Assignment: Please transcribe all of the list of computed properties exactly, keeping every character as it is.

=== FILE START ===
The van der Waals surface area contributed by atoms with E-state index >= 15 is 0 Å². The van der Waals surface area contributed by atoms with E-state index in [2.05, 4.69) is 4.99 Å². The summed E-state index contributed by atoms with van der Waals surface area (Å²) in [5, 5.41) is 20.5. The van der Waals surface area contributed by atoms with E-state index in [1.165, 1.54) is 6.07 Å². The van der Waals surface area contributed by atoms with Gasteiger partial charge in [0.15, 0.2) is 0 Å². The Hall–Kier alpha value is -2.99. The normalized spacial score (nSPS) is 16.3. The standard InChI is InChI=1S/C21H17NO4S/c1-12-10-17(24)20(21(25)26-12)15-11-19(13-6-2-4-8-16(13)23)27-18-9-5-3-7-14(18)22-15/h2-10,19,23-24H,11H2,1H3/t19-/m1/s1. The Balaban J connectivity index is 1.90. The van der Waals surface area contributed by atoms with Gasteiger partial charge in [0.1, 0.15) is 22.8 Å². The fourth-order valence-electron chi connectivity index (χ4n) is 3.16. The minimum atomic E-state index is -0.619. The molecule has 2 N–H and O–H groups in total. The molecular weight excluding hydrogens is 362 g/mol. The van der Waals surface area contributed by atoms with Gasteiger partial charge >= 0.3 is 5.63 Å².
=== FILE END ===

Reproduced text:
The van der Waals surface area contributed by atoms with E-state index >= 15 is 0 Å². The van der Waals surface area contributed by atoms with E-state index in [2.05, 4.69) is 4.99 Å². The summed E-state index contributed by atoms with van der Waals surface area (Å²) in [5, 5.41) is 20.5. The van der Waals surface area contributed by atoms with E-state index in [1.165, 1.54) is 6.07 Å². The van der Waals surface area contributed by atoms with Gasteiger partial charge in [0.15, 0.2) is 0 Å². The Hall–Kier alpha value is -2.99. The normalized spacial score (nSPS) is 16.3. The standard InChI is InChI=1S/C21H17NO4S/c1-12-10-17(24)20(21(25)26-12)15-11-19(13-6-2-4-8-16(13)23)27-18-9-5-3-7-14(18)22-15/h2-10,19,23-24H,11H2,1H3/t19-/m1/s1. The Balaban J connectivity index is 1.90. The van der Waals surface area contributed by atoms with Gasteiger partial charge in [0.1, 0.15) is 22.8 Å². The fourth-order valence-electron chi connectivity index (χ4n) is 3.16. The minimum atomic E-state index is -0.619. The molecule has 2 N–H and O–H groups in total. The molecular weight excluding hydrogens is 362 g/mol. The van der Waals surface area contributed by atoms with Gasteiger partial charge >= 0.3 is 5.63 Å².